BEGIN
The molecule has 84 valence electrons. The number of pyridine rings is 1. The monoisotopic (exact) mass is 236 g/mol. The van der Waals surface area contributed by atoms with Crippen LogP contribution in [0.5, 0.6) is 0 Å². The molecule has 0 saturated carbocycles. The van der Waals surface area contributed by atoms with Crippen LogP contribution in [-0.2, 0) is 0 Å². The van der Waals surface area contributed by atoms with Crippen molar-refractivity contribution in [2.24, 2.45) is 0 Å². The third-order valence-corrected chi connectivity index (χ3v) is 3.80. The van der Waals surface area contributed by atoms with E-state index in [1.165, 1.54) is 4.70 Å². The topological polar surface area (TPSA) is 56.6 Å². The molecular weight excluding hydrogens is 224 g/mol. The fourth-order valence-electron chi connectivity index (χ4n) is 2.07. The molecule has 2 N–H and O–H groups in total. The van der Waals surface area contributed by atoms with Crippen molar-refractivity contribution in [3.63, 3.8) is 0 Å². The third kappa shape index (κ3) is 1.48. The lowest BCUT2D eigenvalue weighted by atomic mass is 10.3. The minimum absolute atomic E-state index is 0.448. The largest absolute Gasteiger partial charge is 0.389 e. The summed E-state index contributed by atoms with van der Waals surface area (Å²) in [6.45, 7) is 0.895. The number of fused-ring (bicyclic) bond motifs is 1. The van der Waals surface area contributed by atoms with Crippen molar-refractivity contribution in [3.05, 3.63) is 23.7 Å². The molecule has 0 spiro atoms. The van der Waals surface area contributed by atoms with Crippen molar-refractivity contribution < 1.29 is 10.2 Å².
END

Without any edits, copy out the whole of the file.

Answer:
The molecule has 84 valence electrons. The number of pyridine rings is 1. The monoisotopic (exact) mass is 236 g/mol. The van der Waals surface area contributed by atoms with Crippen LogP contribution in [0.5, 0.6) is 0 Å². The molecule has 0 saturated carbocycles. The van der Waals surface area contributed by atoms with Crippen LogP contribution in [-0.2, 0) is 0 Å². The van der Waals surface area contributed by atoms with Crippen molar-refractivity contribution in [2.24, 2.45) is 0 Å². The third-order valence-corrected chi connectivity index (χ3v) is 3.80. The van der Waals surface area contributed by atoms with E-state index in [1.165, 1.54) is 4.70 Å². The topological polar surface area (TPSA) is 56.6 Å². The molecular weight excluding hydrogens is 224 g/mol. The fourth-order valence-electron chi connectivity index (χ4n) is 2.07. The molecule has 2 N–H and O–H groups in total. The van der Waals surface area contributed by atoms with Crippen molar-refractivity contribution in [3.63, 3.8) is 0 Å². The third kappa shape index (κ3) is 1.48. The lowest BCUT2D eigenvalue weighted by atomic mass is 10.3. The minimum absolute atomic E-state index is 0.448. The largest absolute Gasteiger partial charge is 0.389 e. The summed E-state index contributed by atoms with van der Waals surface area (Å²) in [6.45, 7) is 0.895. The number of fused-ring (bicyclic) bond motifs is 1. The van der Waals surface area contributed by atoms with Crippen molar-refractivity contribution in [3.05, 3.63) is 23.7 Å². The molecule has 0 spiro atoms. The van der Waals surface area contributed by atoms with Crippen molar-refractivity contribution < 1.29 is 10.2 Å².